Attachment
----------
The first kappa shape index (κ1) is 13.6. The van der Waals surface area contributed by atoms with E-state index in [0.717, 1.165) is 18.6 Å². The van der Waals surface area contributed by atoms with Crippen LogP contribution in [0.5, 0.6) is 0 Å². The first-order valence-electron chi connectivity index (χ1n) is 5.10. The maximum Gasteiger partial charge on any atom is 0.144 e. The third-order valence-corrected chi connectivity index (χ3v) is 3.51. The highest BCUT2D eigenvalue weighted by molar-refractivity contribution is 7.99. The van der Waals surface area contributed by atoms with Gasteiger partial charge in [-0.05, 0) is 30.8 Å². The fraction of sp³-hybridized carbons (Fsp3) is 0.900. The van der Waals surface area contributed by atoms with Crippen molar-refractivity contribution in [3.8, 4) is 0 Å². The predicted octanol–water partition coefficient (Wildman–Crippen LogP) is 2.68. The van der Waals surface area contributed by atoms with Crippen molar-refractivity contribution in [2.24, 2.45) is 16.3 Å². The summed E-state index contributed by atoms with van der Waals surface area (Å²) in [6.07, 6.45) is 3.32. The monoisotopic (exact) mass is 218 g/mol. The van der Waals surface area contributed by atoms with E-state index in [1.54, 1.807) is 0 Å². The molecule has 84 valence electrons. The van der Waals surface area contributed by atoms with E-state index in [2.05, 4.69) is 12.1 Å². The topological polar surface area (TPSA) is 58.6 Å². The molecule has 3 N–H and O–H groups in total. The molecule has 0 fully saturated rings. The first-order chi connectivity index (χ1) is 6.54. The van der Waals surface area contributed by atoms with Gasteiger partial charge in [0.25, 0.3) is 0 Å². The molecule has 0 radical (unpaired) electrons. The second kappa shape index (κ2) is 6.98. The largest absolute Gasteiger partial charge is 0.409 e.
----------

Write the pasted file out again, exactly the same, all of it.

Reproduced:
The first kappa shape index (κ1) is 13.6. The van der Waals surface area contributed by atoms with E-state index in [0.717, 1.165) is 18.6 Å². The van der Waals surface area contributed by atoms with Crippen LogP contribution in [0.5, 0.6) is 0 Å². The first-order valence-electron chi connectivity index (χ1n) is 5.10. The maximum Gasteiger partial charge on any atom is 0.144 e. The third-order valence-corrected chi connectivity index (χ3v) is 3.51. The highest BCUT2D eigenvalue weighted by molar-refractivity contribution is 7.99. The van der Waals surface area contributed by atoms with Gasteiger partial charge in [-0.05, 0) is 30.8 Å². The fraction of sp³-hybridized carbons (Fsp3) is 0.900. The van der Waals surface area contributed by atoms with Crippen molar-refractivity contribution in [3.8, 4) is 0 Å². The predicted octanol–water partition coefficient (Wildman–Crippen LogP) is 2.68. The van der Waals surface area contributed by atoms with Crippen molar-refractivity contribution in [2.24, 2.45) is 16.3 Å². The summed E-state index contributed by atoms with van der Waals surface area (Å²) in [6.07, 6.45) is 3.32. The monoisotopic (exact) mass is 218 g/mol. The van der Waals surface area contributed by atoms with E-state index in [1.54, 1.807) is 0 Å². The molecule has 84 valence electrons. The van der Waals surface area contributed by atoms with E-state index in [2.05, 4.69) is 12.1 Å². The topological polar surface area (TPSA) is 58.6 Å². The molecule has 3 N–H and O–H groups in total. The molecule has 0 fully saturated rings. The first-order chi connectivity index (χ1) is 6.54. The van der Waals surface area contributed by atoms with Gasteiger partial charge in [0.25, 0.3) is 0 Å². The molecule has 0 radical (unpaired) electrons. The second kappa shape index (κ2) is 6.98. The largest absolute Gasteiger partial charge is 0.409 e.